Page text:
Meanwhile, Noone’s parents had heard about the mob. They drove downtown but couldn’t get near the church; the streets were barricaded.
“All my mother could see was smoke and flames coming from the direction of the church. She just knew her child was dead,” Noone said. “But we weren’t. We were inside, staying up all night long, singing songs along with everybody else.”
One weekend in March 2013, Noone read a story in her local newspaper. And she rejoiced.
On his annual tour of Southern civil rights battleground sites, former marcher John Lewis, who was now 73, got the surprise of a lifetime, the newscast reported.
Police Chief Kevin Murphy took the microphone before 200 people in First Baptist Church to do something no law enforcement officer had done before: He apologized for his department’s conspicuous inaction when the Freedom Riders came to Montgomery.
“I want to apologize,” he said. “We failed to protect you and the other Freedom Riders. In 1961, the Montgomery police were not very good to you. But today, we’re a better department.”
Reading the news story of the event, Noone got goose bumps.
“I said, wait a minute, let me sit down and write that police chief a note. Not an email, but a real letter.”
Now 72, the retired school administrator wrote Murphy: “Apologizing to Congressman John Lewis on behalf of the Montgomery Police Department, who would not protect us ... spoke volumes! Nobody has ever done that.”
Noone only wishes her ancestors could have heard it too — her parents, grandparents and great-great grandmother, Pinky Powell. As a child, Noone always wondered why the petite family matriarch’s fingertips were so gnarled. Then she learned about that awful day in 1910 when Powell was a child living on a plantation in Lowndes County, Ala.
The owner had given the girl some dried-up nail polish. Powell added some ingredients to make it pliable. The polish made the 12-year-old feel elegant and grown-up. The following day, at a general store, the white proprietor snapped, “What are you doing with your nails painted up like a white woman?”
He then took a pair of pliers and pulled three of the child’s fingernails out of their beds.
“She’d crossed the line and didn’t even know it,” Noone said. “Every time I see red polish I think of that day. And I see red.”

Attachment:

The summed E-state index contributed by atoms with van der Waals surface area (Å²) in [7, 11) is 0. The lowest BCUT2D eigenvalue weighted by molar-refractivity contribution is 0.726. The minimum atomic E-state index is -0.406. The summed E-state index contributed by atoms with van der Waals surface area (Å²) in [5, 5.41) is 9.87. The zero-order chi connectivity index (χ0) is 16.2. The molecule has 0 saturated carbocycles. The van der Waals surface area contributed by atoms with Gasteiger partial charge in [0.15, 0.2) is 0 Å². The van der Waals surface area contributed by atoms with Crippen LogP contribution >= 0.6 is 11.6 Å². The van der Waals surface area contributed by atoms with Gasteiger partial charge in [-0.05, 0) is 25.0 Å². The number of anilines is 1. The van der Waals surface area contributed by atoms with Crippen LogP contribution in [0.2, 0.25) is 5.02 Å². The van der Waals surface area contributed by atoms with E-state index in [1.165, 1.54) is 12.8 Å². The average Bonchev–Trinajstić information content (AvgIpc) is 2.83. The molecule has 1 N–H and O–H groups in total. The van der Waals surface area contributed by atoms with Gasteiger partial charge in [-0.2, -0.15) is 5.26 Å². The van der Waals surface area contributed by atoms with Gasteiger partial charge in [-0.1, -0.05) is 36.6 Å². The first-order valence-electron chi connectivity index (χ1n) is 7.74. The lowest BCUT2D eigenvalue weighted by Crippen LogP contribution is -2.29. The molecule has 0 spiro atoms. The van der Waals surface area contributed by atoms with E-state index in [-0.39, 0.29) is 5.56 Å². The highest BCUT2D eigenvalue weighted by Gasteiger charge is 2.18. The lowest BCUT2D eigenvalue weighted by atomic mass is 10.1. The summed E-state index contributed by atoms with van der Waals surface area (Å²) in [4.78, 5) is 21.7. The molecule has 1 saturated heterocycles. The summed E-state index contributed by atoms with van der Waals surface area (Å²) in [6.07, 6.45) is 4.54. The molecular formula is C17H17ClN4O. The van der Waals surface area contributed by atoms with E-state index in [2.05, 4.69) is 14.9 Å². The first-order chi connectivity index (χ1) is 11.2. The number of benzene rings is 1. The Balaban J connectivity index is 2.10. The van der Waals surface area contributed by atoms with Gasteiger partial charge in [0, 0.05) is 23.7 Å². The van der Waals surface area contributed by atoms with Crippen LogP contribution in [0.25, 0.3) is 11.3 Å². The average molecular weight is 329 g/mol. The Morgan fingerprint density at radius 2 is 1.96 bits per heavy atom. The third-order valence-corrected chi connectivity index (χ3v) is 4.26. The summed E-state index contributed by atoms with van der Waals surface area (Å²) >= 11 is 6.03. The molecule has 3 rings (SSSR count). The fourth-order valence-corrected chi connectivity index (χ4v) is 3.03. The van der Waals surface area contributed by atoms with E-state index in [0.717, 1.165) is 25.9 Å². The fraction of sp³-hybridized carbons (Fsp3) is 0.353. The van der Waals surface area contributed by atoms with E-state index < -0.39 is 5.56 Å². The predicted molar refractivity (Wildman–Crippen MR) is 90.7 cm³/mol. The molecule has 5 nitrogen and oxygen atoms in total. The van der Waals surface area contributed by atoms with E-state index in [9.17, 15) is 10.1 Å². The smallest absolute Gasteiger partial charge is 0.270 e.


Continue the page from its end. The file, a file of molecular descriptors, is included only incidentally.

Noone’s father, Dee Johnson Bailey, worked for decades as a butler for Tine Davis, a prominent white businessman. The job instilled in Bailey a healthy disdain for whites in Montgomery.
Years later, when he talked about race relations, he’d grimace theatrically.
“Nothing’s changed,” he’d say.
In 1968, flying home from a job in Washington, Noone met a white salesman en route to Montgomery. He offered her a ride home.
That’s when she decided to play a joke.
“Daddy,” she said at her parents’ door. “I’d like you to meet my fiance.”
Bailey turned gray. “I had never seen that color before in my life,” Noone said, laughing.
“Dad,” she said finally, “I’m just joking.”
“I’ve got to have a drink,” he said.
Her father said the idea of his black daughter marrying a white man gave him nightmares. “All I could see was this big old white cross burning on my grass,” he’d joke.
Years later, in 1988, Noone returned to Montgomery from years living in California and felt the sting of old tensions. “I said, ‘Oh my God, what’s this?’” she recalled. “And then, ‘You know what it is. You’re not stupid.’ I’d hear my Daddy’s voice in the back of my head.
Whites rarely, if ever, come to Noone’s part of town. Those who do are either police officers or salesmen. She still has no close white friends here to speak of.
Though rarely acknowledged, she says, race is always right there, just under the surface. Sometimes it’s even blatant. Noone recalls a story told by a friend at the beauty parlor about her job as an aide in a nursing home with a mainly white clientele.
As the worker bathed an old white woman — nearly 100 years old and largely senile — the patient looked up at her and slowly drawled the old profane epithet. The N-word.
Noone summed up the lasting effects Murphy’s apology has had on Montgomery race relations.
“What it told black people was, ‘I understand.’ He acknowledged our pain, which is more than most white people have done.”